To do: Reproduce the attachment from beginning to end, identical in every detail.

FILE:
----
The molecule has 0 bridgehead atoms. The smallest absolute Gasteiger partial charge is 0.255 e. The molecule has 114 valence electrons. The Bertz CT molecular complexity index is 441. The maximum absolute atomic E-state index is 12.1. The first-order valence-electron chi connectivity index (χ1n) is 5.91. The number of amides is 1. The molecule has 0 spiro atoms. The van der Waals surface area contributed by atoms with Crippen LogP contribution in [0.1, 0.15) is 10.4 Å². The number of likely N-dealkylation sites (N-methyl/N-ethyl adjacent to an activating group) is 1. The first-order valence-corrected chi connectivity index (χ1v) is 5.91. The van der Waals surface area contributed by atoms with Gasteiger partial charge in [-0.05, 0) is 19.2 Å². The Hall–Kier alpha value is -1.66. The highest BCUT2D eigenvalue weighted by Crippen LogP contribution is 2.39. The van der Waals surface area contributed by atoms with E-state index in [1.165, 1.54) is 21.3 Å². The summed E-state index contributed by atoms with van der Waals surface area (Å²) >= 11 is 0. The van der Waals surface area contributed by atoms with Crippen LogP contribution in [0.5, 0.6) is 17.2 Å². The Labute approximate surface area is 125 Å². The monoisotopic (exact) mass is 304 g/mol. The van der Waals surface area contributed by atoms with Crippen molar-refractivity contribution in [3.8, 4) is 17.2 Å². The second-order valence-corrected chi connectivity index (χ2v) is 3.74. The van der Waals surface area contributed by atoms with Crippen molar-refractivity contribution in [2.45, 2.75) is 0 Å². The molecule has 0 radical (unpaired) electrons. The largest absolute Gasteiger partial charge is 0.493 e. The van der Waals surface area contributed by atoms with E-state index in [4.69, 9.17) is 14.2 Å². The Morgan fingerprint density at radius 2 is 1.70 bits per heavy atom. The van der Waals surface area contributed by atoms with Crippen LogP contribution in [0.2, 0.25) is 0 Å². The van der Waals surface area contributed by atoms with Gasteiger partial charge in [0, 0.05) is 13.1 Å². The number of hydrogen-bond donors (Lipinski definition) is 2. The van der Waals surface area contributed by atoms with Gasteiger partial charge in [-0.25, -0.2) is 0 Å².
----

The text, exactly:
The molecule has 0 bridgehead atoms. The smallest absolute Gasteiger partial charge is 0.255 e. The molecule has 114 valence electrons. The Bertz CT molecular complexity index is 441. The maximum absolute atomic E-state index is 12.1. The first-order valence-electron chi connectivity index (χ1n) is 5.91. The number of amides is 1. The molecule has 0 spiro atoms. The van der Waals surface area contributed by atoms with Crippen LogP contribution in [0.1, 0.15) is 10.4 Å². The number of likely N-dealkylation sites (N-methyl/N-ethyl adjacent to an activating group) is 1. The first-order valence-corrected chi connectivity index (χ1v) is 5.91. The van der Waals surface area contributed by atoms with Gasteiger partial charge in [-0.05, 0) is 19.2 Å². The Hall–Kier alpha value is -1.66. The highest BCUT2D eigenvalue weighted by Crippen LogP contribution is 2.39. The van der Waals surface area contributed by atoms with E-state index in [1.165, 1.54) is 21.3 Å². The summed E-state index contributed by atoms with van der Waals surface area (Å²) >= 11 is 0. The van der Waals surface area contributed by atoms with Crippen LogP contribution in [0.5, 0.6) is 17.2 Å². The Labute approximate surface area is 125 Å². The monoisotopic (exact) mass is 304 g/mol. The van der Waals surface area contributed by atoms with Crippen molar-refractivity contribution in [3.8, 4) is 17.2 Å². The second-order valence-corrected chi connectivity index (χ2v) is 3.74. The van der Waals surface area contributed by atoms with Crippen molar-refractivity contribution in [2.45, 2.75) is 0 Å². The molecule has 0 radical (unpaired) electrons. The largest absolute Gasteiger partial charge is 0.493 e. The van der Waals surface area contributed by atoms with E-state index in [4.69, 9.17) is 14.2 Å². The Morgan fingerprint density at radius 2 is 1.70 bits per heavy atom. The van der Waals surface area contributed by atoms with Crippen LogP contribution in [0.2, 0.25) is 0 Å². The van der Waals surface area contributed by atoms with Gasteiger partial charge in [0, 0.05) is 13.1 Å². The number of hydrogen-bond donors (Lipinski definition) is 2. The van der Waals surface area contributed by atoms with Gasteiger partial charge in [-0.25, -0.2) is 0 Å².